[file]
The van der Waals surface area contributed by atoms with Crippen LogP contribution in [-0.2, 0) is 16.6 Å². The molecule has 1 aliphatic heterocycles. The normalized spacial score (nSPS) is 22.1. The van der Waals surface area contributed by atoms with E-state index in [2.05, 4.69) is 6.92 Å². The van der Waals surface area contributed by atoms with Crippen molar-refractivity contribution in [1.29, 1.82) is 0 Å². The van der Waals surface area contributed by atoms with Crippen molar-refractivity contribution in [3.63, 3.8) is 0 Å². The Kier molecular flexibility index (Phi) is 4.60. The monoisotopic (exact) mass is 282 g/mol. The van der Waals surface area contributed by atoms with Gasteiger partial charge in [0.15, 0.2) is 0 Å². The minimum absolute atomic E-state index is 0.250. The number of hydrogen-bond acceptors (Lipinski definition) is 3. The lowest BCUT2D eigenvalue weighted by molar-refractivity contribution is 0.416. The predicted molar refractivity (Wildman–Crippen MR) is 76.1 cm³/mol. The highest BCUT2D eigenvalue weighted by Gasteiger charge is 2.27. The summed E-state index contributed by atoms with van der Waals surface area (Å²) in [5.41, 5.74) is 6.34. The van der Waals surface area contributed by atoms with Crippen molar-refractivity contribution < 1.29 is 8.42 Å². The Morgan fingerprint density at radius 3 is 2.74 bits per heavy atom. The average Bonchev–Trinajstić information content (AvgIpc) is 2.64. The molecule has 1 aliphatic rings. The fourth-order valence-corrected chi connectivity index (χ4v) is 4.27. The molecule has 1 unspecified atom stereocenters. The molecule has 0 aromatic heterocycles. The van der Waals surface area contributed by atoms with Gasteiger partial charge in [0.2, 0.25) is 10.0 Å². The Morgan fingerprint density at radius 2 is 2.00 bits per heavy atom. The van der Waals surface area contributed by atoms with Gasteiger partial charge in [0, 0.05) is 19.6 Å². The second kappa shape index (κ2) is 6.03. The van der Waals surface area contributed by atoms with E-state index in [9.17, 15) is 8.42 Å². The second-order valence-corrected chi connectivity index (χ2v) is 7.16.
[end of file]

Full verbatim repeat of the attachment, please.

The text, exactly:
The van der Waals surface area contributed by atoms with Crippen LogP contribution in [-0.2, 0) is 16.6 Å². The molecule has 1 aliphatic heterocycles. The normalized spacial score (nSPS) is 22.1. The van der Waals surface area contributed by atoms with E-state index in [2.05, 4.69) is 6.92 Å². The van der Waals surface area contributed by atoms with Crippen molar-refractivity contribution in [1.29, 1.82) is 0 Å². The van der Waals surface area contributed by atoms with Crippen molar-refractivity contribution in [3.63, 3.8) is 0 Å². The Kier molecular flexibility index (Phi) is 4.60. The monoisotopic (exact) mass is 282 g/mol. The van der Waals surface area contributed by atoms with Gasteiger partial charge in [0.15, 0.2) is 0 Å². The minimum absolute atomic E-state index is 0.250. The number of hydrogen-bond acceptors (Lipinski definition) is 3. The lowest BCUT2D eigenvalue weighted by molar-refractivity contribution is 0.416. The predicted molar refractivity (Wildman–Crippen MR) is 76.1 cm³/mol. The highest BCUT2D eigenvalue weighted by Gasteiger charge is 2.27. The summed E-state index contributed by atoms with van der Waals surface area (Å²) in [5.41, 5.74) is 6.34. The van der Waals surface area contributed by atoms with Crippen molar-refractivity contribution < 1.29 is 8.42 Å². The Morgan fingerprint density at radius 3 is 2.74 bits per heavy atom. The average Bonchev–Trinajstić information content (AvgIpc) is 2.64. The molecule has 1 aliphatic rings. The fourth-order valence-corrected chi connectivity index (χ4v) is 4.27. The molecule has 1 unspecified atom stereocenters. The molecule has 0 aromatic heterocycles. The van der Waals surface area contributed by atoms with Gasteiger partial charge in [0.2, 0.25) is 10.0 Å². The Morgan fingerprint density at radius 2 is 2.00 bits per heavy atom. The van der Waals surface area contributed by atoms with Gasteiger partial charge in [0, 0.05) is 19.6 Å². The second kappa shape index (κ2) is 6.03. The van der Waals surface area contributed by atoms with E-state index in [9.17, 15) is 8.42 Å². The second-order valence-corrected chi connectivity index (χ2v) is 7.16.